Results

In vitro Effects on the Cultured Astrocytes

Presence of TiO2 NPs

The presence of the nanorods on the surface of the cultured astrocytes, in vitro representatives of the nervous tissue, was directly confirmed by means of SEM-EDS. In Figure 1, NPs are visualized on the surface of a cultured astrocyte, and the EDS spectrum obtained from that spot (but not from a background spot) shows the presence of Ti (Kα transition line at 4.508 keV).

Figure 1 Presence of titanium in treated astrocytes. (A) Scanning electron micrograph of an astrocyte with cell-attached NPs (red cross). (B) Sites of energy dispersive spectroscopic sampling indicated at the NPs and at a background spot. (C) EDS spectrum taken from the site marked with red cross in A, showing massive presence of Ti (Kα peak at 4.508 nm, arrow). (D) EDS spectrum taken from a background site where the presence of Ti was minimal.

Abbreviations: EDS, energy dispersive spectroscopy; NP, nanoparticle; Ti, titanium.

Effect of the TiO2 Nanorods on the Astrocytes

The treatment of the cultured astrocytes with various concentrations of TiO2 NP resulted in dose-dependent loss of viability. As seen in Figure 2, cell viability decreased monotonously with the increasing doses of nano-TiO2. At higher doses, treatment with the vehicle had some effect, but that was mild and clearly distinguishable from the cytotoxicity of the nanorods. The higher nano-TiO2 doses had stronger effect after 48 hours than after 24 hours, but the calculated IC50 was nearly identical (24 hours: IC50=612.1 μg/mL; 48 hours: IC50=610.4 μg/mL).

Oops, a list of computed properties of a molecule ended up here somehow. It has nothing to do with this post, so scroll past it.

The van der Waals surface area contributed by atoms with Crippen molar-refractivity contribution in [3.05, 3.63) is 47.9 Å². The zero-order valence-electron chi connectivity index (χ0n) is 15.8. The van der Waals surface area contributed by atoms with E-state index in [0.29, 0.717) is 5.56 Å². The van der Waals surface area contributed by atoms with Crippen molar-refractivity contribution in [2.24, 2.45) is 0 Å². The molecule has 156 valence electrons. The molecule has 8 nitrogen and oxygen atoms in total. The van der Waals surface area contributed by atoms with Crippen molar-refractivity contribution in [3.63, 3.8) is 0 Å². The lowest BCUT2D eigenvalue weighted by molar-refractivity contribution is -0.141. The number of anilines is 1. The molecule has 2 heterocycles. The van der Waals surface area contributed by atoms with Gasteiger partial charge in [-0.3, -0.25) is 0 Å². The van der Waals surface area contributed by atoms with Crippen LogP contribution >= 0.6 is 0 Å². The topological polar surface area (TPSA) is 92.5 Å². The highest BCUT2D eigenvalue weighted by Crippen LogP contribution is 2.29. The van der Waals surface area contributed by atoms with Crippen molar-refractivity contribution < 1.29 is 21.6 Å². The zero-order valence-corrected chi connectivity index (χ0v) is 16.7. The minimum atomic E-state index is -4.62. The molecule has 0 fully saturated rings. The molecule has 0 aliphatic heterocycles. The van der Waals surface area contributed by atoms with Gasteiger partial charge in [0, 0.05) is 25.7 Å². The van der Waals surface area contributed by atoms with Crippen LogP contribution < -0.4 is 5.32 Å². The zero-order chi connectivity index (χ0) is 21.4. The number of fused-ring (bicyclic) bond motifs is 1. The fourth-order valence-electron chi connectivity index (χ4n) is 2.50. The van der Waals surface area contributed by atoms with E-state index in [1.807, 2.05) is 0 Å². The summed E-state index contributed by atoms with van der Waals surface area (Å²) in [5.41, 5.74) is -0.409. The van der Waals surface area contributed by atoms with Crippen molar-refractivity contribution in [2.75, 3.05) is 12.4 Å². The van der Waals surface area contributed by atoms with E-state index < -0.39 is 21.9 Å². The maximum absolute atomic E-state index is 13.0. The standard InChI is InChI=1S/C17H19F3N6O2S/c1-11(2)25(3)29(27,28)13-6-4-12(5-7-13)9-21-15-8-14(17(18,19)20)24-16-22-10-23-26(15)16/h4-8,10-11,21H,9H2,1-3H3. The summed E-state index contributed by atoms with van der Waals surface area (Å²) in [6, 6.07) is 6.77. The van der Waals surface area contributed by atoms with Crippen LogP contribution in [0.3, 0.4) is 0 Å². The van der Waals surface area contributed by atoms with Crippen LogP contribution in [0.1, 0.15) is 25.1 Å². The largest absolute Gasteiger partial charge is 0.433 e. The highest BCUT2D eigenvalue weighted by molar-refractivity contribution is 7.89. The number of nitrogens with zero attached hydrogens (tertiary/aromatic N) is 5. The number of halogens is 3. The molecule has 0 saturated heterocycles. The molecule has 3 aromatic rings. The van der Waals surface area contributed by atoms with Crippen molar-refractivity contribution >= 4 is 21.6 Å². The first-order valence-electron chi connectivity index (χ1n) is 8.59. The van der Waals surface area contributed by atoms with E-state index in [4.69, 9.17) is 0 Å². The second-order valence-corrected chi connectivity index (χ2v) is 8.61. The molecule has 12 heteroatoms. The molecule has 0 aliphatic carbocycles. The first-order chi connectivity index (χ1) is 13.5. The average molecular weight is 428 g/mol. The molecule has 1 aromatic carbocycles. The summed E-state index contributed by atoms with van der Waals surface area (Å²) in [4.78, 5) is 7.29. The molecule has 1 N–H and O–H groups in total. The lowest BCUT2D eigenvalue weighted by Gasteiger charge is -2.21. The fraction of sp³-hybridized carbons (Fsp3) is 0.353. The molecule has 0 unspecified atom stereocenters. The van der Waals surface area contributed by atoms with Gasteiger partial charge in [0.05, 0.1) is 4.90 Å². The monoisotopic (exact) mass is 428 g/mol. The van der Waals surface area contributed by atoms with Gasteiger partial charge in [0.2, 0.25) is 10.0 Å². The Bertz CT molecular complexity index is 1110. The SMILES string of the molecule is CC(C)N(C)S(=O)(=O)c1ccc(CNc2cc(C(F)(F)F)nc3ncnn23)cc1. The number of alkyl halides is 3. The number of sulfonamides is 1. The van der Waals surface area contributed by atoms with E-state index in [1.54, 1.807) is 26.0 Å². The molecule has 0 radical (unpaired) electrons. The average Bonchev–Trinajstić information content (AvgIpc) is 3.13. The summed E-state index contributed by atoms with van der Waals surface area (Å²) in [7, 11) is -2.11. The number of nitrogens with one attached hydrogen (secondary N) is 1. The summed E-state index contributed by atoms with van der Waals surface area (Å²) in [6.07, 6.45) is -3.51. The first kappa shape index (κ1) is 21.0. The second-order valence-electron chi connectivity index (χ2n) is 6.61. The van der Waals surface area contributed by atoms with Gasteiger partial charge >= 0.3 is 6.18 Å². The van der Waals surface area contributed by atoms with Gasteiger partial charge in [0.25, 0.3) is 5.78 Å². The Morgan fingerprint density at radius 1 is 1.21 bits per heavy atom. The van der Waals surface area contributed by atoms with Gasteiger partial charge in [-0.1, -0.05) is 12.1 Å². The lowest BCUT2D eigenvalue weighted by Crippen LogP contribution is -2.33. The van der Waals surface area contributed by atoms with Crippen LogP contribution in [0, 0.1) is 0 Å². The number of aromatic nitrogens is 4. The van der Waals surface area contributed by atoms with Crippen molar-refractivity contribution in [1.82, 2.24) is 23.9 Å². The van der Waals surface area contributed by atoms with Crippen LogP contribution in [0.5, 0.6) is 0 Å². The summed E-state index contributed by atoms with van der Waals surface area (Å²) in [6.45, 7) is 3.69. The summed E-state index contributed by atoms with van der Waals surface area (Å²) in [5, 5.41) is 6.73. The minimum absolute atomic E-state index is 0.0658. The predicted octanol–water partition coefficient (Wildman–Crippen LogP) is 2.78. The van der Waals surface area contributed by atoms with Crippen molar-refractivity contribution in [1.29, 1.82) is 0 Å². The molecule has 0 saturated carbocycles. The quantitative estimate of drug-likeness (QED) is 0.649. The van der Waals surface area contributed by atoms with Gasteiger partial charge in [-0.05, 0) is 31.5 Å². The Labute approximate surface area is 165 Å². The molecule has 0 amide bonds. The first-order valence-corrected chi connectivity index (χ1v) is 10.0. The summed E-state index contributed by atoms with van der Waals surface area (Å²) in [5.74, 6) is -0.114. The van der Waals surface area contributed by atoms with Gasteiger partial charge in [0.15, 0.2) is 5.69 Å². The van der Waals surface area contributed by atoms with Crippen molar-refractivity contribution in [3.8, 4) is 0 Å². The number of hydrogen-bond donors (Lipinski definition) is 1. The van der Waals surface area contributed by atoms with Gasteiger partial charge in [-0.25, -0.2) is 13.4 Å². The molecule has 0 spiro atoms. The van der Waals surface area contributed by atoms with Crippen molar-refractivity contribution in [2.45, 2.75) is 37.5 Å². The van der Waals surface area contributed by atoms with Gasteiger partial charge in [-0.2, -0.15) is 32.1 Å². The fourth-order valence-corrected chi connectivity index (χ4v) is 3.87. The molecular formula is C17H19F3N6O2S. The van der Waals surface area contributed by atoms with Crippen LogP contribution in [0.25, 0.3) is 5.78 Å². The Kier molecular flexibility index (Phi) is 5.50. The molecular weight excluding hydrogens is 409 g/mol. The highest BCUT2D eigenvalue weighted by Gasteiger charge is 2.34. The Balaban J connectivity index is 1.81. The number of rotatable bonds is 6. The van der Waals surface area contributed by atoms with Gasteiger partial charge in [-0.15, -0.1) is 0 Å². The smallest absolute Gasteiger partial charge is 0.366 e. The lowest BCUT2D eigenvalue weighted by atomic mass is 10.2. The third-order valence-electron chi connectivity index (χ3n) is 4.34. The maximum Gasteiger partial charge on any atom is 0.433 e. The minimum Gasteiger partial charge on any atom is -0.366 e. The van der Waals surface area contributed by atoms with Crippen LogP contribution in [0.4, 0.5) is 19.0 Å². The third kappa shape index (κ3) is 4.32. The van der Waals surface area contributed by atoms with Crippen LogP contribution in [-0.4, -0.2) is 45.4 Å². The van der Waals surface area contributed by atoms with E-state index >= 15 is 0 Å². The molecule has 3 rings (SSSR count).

Figure 2 The effect of nano-TiO2 treatment on the survival of the cultured astrocytes. Dose-dependent decrease of viability after 24 hours (A) and 48 hours (B) of exposure to TiO2 nanorods or the vehicle (PAA). (C) flow cytometry graphs showing no difference in apoptosis (quadrants Q2 and Q3) and necrosis (quadrant Q1) between control and treated cells.

Abbreviations: PAA, polyacrylic acid; SD, standard deviation; TiO2, titanium oxide.

Notes: Bar graphs: means+SD, n=4. *, **, ***; p<0.05, 0.01, 0.001 vs 0 mg/mL dose; #, ### p<0.05, 0.001 vs 0.05 mg/mL dose; ooop<0.001 vs 0.1 mg/mL dose; &&&p<0.001 vs 0.5 mg/mL dose; ˄˄˄p<0.001 vs 1 mg/mL dose.